Github uses a yml file for it's workflows, every file that ends with a .yml extension will be treated as a workflow by github and upon whatever condition we specify inside that file github will automatically run the workflow, just know every workflow should have the following syntax; see the github actions documentary

name: WE SPECIFFY THE NAME OF THE JOB

on:                                 # Which event to trigger this workflow
 github_event:                      # e.g pull, pull_request, push, commit etc
   banches: [ branch_to_run_workflow_on, another_branch]


# A workflow run is made up of one or more jobs that can run sequentially or in parallel

jobs: 
  give_the_job_a_name:

    runs-on: machine_to_run_on      # ubuntu-latest, windows-latest, macos-latest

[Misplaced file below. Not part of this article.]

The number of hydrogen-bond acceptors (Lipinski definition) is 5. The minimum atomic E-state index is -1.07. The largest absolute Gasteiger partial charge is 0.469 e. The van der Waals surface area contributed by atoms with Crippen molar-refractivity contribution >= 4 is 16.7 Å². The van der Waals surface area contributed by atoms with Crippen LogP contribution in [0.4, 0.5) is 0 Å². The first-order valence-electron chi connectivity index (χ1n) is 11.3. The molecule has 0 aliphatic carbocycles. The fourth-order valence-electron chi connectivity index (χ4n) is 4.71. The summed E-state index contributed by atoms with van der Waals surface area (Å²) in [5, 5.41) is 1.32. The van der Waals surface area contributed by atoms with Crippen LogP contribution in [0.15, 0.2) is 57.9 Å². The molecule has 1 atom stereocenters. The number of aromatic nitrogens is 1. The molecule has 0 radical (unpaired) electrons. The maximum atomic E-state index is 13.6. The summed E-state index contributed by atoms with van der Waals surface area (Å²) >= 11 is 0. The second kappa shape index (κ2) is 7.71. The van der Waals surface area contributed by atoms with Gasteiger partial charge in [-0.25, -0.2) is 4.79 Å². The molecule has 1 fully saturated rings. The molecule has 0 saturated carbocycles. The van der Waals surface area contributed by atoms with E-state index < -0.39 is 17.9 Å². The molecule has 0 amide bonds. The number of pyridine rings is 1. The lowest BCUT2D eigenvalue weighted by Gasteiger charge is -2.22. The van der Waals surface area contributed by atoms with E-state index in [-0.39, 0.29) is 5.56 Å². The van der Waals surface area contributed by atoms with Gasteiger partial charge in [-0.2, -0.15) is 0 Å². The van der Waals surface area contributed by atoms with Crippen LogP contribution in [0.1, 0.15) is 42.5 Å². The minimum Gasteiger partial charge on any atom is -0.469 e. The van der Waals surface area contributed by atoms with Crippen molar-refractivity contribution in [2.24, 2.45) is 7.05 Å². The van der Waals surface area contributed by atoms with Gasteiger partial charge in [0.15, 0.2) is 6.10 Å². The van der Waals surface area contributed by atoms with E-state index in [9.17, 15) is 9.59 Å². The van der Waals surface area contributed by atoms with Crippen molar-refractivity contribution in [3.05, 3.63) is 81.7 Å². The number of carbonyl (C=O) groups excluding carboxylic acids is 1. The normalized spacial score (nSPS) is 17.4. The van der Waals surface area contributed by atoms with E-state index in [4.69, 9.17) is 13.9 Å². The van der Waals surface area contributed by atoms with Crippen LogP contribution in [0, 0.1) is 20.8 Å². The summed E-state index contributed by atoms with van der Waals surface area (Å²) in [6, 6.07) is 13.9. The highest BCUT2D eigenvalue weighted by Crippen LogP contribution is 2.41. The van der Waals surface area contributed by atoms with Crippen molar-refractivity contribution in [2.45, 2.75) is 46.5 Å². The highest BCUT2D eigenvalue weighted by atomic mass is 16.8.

steps:
      - uses: use_already_defined_workflow
      - run: terminal command
      - run: another terminal command
Enter fullscreen mode Exit fullscreen mode

What is Continuous Integration CI?

Continuous integration is a software development principle that suggests that developers should write small chunks of code and when they push this code to their repository the code should be automatically tested by a script that runs on a remote machine, automating the process of adding new code to the code base. This automates software testing thus increasing the developers productivity and keeping their focus on writing code that passes the tests.

let's edit our integrate.yml to create a workflow that will automatically test our code whenever there is a pull request on the repository